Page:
‘Oh, to be in England,’ must often have flashed through the minds of our pioneering pastoralists and fuelled their ambition to recreate English country manors here in New Zealand.
In Homesteads, a sumptuous coffee table book, Debra Millar set out (accompanied by photographer Jane Ussher) to find them, and to tell their stories. The search was narrowed down to 12 which were built in a span of 70 years from 1865 onwards and which are still lived in by descendants of the original owners or early buyers.
These homesteads were built using native timbers which were readily available here such as kauri, totara, rimu, and matai and occasionally out of bricks fired in local kilns. Although smaller than their English counterparts each is architecturally unique and stunningly beautiful
Debra tells how some began as smaller dwellings but as money poured in from wool sales and families grew, they added more storeys. Especially if they were situated in a remote location, additional buildings for the workers would have to be added. At Long Beach estate a whole self-contained village was built to service their workforce of 150 or more in the 1880’s.
Some of the homesteads are surrounded by park like gardens. At Mount Peel, its founders began to plant trees almost as soon as they took up the land in order to create a familiar English setting as well as to provide shelter from the harsh nor’westers. Some of the oldest exotic trees in South Canterbury, oaks, elms, cedar, and spruce, dating from 1862 are still standing there. A journal entry by J B Ackland written on December 29, 1856 shows his intention:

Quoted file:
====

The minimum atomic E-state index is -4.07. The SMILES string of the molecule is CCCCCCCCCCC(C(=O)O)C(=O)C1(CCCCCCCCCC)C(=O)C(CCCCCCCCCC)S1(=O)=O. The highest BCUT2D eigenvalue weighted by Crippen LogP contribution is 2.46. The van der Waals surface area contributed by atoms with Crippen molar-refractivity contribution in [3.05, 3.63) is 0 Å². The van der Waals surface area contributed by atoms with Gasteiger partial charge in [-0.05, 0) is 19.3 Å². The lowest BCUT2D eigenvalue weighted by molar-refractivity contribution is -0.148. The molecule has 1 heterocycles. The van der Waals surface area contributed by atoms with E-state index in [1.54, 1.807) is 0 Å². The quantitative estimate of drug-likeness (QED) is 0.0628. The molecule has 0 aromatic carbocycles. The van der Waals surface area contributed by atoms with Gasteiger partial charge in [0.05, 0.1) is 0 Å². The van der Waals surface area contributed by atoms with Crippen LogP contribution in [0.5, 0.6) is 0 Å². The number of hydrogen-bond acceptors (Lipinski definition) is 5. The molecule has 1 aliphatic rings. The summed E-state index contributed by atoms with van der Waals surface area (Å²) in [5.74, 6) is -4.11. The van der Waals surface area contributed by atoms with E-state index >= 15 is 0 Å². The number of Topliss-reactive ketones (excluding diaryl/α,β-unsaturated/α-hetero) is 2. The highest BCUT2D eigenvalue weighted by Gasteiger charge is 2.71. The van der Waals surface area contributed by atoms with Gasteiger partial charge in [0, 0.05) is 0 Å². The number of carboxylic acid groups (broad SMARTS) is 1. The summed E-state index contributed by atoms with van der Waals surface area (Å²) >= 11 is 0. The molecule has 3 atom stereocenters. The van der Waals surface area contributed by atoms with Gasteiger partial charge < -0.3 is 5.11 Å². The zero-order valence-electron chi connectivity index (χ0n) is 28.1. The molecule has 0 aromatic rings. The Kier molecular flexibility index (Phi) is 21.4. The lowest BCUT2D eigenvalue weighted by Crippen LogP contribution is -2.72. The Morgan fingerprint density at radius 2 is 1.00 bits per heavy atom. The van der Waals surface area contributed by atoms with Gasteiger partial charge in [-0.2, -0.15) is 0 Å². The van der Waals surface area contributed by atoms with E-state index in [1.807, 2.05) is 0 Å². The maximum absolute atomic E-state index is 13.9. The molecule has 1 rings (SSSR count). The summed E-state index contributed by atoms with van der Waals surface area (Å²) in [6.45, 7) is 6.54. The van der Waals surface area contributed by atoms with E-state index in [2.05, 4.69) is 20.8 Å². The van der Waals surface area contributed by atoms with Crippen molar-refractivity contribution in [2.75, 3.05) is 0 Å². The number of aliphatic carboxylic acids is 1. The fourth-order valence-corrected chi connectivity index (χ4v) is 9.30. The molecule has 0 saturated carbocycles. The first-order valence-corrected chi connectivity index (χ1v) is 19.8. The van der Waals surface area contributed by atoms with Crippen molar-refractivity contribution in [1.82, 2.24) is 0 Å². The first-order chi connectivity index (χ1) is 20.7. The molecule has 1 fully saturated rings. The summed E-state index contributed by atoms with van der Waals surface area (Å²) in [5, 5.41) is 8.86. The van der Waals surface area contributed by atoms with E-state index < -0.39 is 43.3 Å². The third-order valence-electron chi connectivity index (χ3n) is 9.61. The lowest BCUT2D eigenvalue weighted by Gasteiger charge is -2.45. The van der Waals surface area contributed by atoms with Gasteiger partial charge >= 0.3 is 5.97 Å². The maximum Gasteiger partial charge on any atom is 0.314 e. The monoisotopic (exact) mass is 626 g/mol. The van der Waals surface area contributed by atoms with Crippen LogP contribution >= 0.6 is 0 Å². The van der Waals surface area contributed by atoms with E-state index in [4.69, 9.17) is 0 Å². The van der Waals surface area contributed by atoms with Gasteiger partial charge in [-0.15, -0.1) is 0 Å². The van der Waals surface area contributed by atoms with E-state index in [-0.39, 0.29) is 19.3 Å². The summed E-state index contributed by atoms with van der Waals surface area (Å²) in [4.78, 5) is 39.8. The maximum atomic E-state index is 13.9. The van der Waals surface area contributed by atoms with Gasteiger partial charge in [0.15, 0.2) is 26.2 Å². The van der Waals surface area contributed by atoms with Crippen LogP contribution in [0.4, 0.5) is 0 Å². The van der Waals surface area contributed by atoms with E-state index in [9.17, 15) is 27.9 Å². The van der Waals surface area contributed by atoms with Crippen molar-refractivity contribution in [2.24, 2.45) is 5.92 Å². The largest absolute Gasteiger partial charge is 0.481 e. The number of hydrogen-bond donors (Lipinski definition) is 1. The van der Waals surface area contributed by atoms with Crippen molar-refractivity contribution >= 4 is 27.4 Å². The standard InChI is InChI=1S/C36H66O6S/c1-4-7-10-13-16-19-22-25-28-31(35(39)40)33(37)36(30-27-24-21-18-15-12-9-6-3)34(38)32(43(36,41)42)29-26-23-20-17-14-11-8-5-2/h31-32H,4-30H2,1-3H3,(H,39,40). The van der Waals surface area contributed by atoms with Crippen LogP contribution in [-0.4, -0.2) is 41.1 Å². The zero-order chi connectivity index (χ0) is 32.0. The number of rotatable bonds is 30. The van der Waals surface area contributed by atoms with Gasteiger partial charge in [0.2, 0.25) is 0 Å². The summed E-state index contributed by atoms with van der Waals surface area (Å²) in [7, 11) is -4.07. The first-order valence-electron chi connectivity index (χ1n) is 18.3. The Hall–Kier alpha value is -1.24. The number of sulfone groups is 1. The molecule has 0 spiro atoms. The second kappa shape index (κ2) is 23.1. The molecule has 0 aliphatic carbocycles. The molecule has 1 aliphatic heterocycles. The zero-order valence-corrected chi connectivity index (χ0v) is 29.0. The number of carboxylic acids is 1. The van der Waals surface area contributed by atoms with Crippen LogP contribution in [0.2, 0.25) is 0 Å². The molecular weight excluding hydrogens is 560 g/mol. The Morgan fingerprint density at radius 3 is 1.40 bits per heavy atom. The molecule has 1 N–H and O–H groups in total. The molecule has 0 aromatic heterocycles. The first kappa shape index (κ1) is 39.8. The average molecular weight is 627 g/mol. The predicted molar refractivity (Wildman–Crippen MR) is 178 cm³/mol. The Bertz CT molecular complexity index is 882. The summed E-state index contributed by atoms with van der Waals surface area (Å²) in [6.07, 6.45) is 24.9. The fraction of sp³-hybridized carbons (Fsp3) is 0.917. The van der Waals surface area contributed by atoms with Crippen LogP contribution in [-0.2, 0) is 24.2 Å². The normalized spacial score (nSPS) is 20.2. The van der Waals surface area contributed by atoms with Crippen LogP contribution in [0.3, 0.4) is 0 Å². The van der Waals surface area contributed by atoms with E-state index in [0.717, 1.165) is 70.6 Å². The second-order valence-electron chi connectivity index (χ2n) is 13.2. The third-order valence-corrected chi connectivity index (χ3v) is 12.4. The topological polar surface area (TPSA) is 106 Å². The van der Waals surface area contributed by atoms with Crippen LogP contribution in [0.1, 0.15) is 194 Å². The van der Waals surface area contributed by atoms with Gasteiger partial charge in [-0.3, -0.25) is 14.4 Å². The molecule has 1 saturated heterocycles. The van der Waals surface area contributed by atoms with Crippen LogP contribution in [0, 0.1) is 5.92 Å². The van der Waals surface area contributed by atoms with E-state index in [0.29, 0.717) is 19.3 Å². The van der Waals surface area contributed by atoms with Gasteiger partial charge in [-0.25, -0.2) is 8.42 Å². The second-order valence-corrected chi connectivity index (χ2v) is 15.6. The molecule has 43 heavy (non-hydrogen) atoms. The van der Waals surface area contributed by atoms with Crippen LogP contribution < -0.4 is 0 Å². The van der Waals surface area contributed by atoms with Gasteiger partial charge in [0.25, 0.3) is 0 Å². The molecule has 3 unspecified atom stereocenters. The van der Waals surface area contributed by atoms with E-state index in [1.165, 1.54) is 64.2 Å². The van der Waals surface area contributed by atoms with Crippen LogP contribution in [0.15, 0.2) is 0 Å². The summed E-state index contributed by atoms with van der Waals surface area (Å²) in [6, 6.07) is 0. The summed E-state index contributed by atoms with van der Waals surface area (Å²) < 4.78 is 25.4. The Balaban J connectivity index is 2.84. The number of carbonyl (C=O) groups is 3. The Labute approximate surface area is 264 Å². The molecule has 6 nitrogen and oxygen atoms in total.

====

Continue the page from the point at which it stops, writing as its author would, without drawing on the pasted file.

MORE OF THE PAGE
‘I hope, if I live, to do my share to reproduce England in this southern hemisphere.”
The present owners of these homesteads are passionate about wanting to retain them for future generations. But the money required and the work that needs to done to restore and maintain them can be huge. At Oruawharo Peter and Dianne Harris spent months on top of a ladder in the vast ballroom removing decades of dirt that had built up on the ornate rimu ceiling said to have been carved by a Scottish master craftsman.
I have so enjoyed lingering over Jane Ussher’s wonderful photographs, especially of the interiors. The original fittings, furniture, soft furnishings, and objects gave me a tantalising glimpse into the gracious privileged lifestyle of the ancestors whose portraits still hang on the walls.
‘Oh, to be in England,’ has also flashed through my mind rather often recently. We were supposed to be there this October but had to cancel our trip due to the pandemic. One of the highlights of our last visit was visiting some of the Historic Places Trust’s stately homes and gardens.
Homesteads has shown me that there are beautiful historical Homesteads waiting to be discovered in New Zealand too. It is time to stop dreaming about England, this is a great time to explore our own backyard!
Reviewer: Lyn Potter
Point Publishing. RRP $75.